In 1973 several Latin letters were found in the most unlikely of places—a damp excavation of Vindolanda on Hadrian’s Wall in Britain. Almost all of ancient writing on perishable materials, up to that year, had been found in Egypt, where the dry climate was naturally conducive to the preservation of such documents. But peculiar, anaerobic conditions of certain layers of deposits at Vindolanda allowed for the survival of these letters. Further excavations in the 1980s and 1990s have yielded more fragments that now number in the thousands.
The most famous letter from the collection has to do with an invitation to a party:
Claudia Severa to her Lepidina greetings. On the third day before the Ides of September, sister, for the day of the celebration of my birthday, I give you a warm invitation to make sure that you come to us, to make the day more enjoyable for me by your arrival, if you are present. Give my greetings to your Cerialis. My Aelms and my little son send him their greetings. [second hand] I shall expect you, sister. Farewell, sister, my dearest soul, as I hope to prosper, and hail. [back to first hand] To Sulpicia Lepidina, wife of Cerialis, from Severa.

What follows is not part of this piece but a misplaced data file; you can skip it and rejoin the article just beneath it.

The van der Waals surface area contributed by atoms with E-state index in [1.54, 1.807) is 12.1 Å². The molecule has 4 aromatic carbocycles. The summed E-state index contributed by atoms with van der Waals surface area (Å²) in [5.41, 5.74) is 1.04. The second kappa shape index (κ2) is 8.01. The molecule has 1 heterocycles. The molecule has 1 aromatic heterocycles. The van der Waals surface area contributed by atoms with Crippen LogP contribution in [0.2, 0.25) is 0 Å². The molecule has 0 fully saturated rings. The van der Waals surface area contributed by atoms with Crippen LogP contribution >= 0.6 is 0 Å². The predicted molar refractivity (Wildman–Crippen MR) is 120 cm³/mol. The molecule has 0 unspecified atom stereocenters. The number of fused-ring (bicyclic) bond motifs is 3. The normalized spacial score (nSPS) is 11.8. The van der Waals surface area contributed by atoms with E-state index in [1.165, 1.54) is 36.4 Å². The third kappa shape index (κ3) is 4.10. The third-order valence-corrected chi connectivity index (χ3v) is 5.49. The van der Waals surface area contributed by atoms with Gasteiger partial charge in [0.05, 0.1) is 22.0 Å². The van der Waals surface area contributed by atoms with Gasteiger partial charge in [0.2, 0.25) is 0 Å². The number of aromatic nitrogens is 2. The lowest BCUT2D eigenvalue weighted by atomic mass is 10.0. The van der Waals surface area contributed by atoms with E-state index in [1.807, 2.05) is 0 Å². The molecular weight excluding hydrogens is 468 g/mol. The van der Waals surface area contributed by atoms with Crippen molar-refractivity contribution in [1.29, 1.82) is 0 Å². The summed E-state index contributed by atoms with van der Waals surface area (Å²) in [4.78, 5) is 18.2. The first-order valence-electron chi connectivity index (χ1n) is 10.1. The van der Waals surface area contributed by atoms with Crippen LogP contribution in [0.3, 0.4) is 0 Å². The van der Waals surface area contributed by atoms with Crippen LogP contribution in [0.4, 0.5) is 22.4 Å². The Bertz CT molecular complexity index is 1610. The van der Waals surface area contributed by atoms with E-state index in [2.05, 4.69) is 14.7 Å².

Source: Alan K. Bowman, Life and Letters on the Roman Frontier: Vindolanda and Its People (New York: Routledge, 1998).
The Vindolanda Archive. The largest cache of original letters written in Latin (all the correspondence of Cicero, Pliny, and others copied and recopied many times over the centuries) was found at Vindolanda, a Roman fort in Britain. The letters were written with ink on thin wooden tablets, and they provide a window into the types of day-to-day activities that would require letter writing. Since they are in a fragmentary